Honest, But Lengthy
U/A, 2h 27m
What Is the Film About?
Manu (Rakshit Shetty) and Priya (Rukmini Vasanth) love each other deeply. They dream of owning a house and settling down near a beach in each other’s company. However, their dream is shattered when a decision taken by Manu turns their lives upside down. What is the decision and its implication is the movie’s basic plot.
Rakshit Shetty is back to doing a romantic drama after a long gap. He still has the boy next door looks, but in Sapta Sagaralu Dhaati, the class makes the difference. Rakshit Shetty plays a commoner with an ordinary background.
The simple joys and glint in the eyes looking for a happy life come naturally to Rakshit Shetty. The slow change in the role as life takes an unpredictable turn is also conveyed neatly without going overboard. However, in the end, one still feels the whole thing could have had a little more depth to make it more memorable. The way it is is still acceptable, and there is nothing to complain about, but it doesn’t go to the next level.
Rukmini Vasanth, in comparison, has that growth that goes beyond what’s written. It starts like any other girl with simple wishes kind of part. But the way the drama escalates is superbly enacted. Again, everything is done subtly without overaction, keeping things close to reality.
Hemanth M Rao directs Sapta Sagaralu Dhaati – Side A. It is a slice-of-life romantic drama on the surface, but one that takes a dark twist and continues to be a drama with a tragic bent.
The movie’s opening half an hour is all about the simple moments and joys and dreams of the couple in question. It needs an extraordinary amount of patience and chemistry from the lead to pull one through. While the actors look fine, the whole thing still appears flat due to the drag and slight repetitiveness. The music does a great job of covering the issue, though.
Things gain some moments when the first small twist comes in the narrative. Again, it isn’t new, given the set-up, and things proceed on predictable lines. The real twist comes around the interval mark, which, although expected, happens unexpectedly. Credits to the screenplay to get it across smoothly.
The second half entirely takes a dark and moody tone which is hinted at in pre-interval portions.. The drama is slowly but steadily raised within the established world. Everything looks natural and honest with no artificiality. It creates a gripping as well as grittiness to the proceedings.
It is only when we reach the midpoint of the second half that the impact of the story is finally felt. The different layers add depth to the narrative, which still looks simple on the surface.
A constant contrast is continued throughout the narrative visually and dialogue-wise concerning the rich and poor. The presence of class divide even in jail also adds to the theme. The jail versus the outside world via the lovers adds to those themes strongly. The way the maker shows that with the love of your life not by your side even the outside world is no less than prison is superb.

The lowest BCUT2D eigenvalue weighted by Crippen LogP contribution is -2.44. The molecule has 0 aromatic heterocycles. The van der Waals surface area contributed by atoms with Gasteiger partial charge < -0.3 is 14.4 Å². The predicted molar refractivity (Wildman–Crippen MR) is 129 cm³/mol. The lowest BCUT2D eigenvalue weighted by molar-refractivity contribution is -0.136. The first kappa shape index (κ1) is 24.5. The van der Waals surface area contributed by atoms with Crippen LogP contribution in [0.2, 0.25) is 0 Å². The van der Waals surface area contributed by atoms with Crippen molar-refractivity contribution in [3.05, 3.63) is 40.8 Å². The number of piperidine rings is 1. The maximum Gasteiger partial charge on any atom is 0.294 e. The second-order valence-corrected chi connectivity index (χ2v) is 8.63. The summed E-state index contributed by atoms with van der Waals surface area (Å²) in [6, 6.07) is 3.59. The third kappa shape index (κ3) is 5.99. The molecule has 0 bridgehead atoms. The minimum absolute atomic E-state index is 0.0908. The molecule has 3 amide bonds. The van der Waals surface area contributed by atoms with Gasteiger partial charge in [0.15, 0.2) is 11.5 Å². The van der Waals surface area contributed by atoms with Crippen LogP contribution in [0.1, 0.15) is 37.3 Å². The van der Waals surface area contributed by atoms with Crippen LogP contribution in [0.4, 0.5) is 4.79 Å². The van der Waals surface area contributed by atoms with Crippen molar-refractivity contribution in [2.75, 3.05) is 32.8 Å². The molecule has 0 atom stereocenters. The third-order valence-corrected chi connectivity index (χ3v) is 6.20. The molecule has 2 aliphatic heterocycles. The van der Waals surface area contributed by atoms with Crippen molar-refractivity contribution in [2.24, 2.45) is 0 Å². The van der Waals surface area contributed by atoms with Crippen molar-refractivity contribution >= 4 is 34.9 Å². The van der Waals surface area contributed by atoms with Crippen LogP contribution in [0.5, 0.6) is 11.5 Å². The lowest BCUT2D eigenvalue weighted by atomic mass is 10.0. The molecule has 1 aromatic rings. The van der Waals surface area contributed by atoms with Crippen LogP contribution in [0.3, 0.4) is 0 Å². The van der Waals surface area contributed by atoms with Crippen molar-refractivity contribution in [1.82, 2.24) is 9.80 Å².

The drama involving the hero from a prisoner’s perspective and the heroine in a real outside world is palpable. The mother angle subtly woven into the narrative is well done, although nothing out of the blue. The emotions work, and that is all that matters.
The pre-climax and climax milk the maximum of the situation and deliver the required emotions to make the narrative work. The end makes one curious about the next part, but it won’t make one lose sleep.
Overall, Sapta Sagaralu Dhaati is an extremely slow-paced, emotional, romantic drama with predictable beats. Despite the issues, the final half an hour works ‘if’ one patiently follows the proceedings. Give it a try if you like emotional dramas with simple relatable stories. Stay away if bleak endings are not your cup of tea.
Performances by Others Actors
Sapta Sagaralu Dhaati has good casting, with supporting actors getting small but vital roles. Despite the run time, Achyuth Kumar, Pavitra Lokesh, Ramesh Indira, Sharath Lohitashwa, etc., have key roles.
Achyuth Kumar, a regular presence in Kannada movies, does well in a role with grey shades. Pavitra Lokesh mostly looks like a silent spectator but delivers where it matters. Ramesh Indira and Sharath Lohitashwa add to the grittiness. The rest of the actors, too, chip in with their bits.
Music and Other Departments?
Charan Raj’s music and background score are a major highlight of the movie. They go well with the flow and don’t seem out of place. The BGM lends the feel necessary for the films like these to work.
The cinematography, too, is beautiful. The ‘beauty’ here lies in keeping things natural yet generating that mood through the colors. A considerable portion of the film happens in jail, which is also captured realistically by Advaitha Gurumurthy. The editing could have been sharper initially. The writing is alright, but needing more depth is sometimes felt. The Telugu dubbing is done well without spoiling the ‘feel’ of the original.
Music And BGM
Pre-Climax And Climax
Initial Half An Hour
Flat At Times
Drags In Places
Did I Enjoy It?
Will You Recommend It?
Yes, but only if you enjoy this genre
Sapta Sagaralu Dhaati Movie Review by M9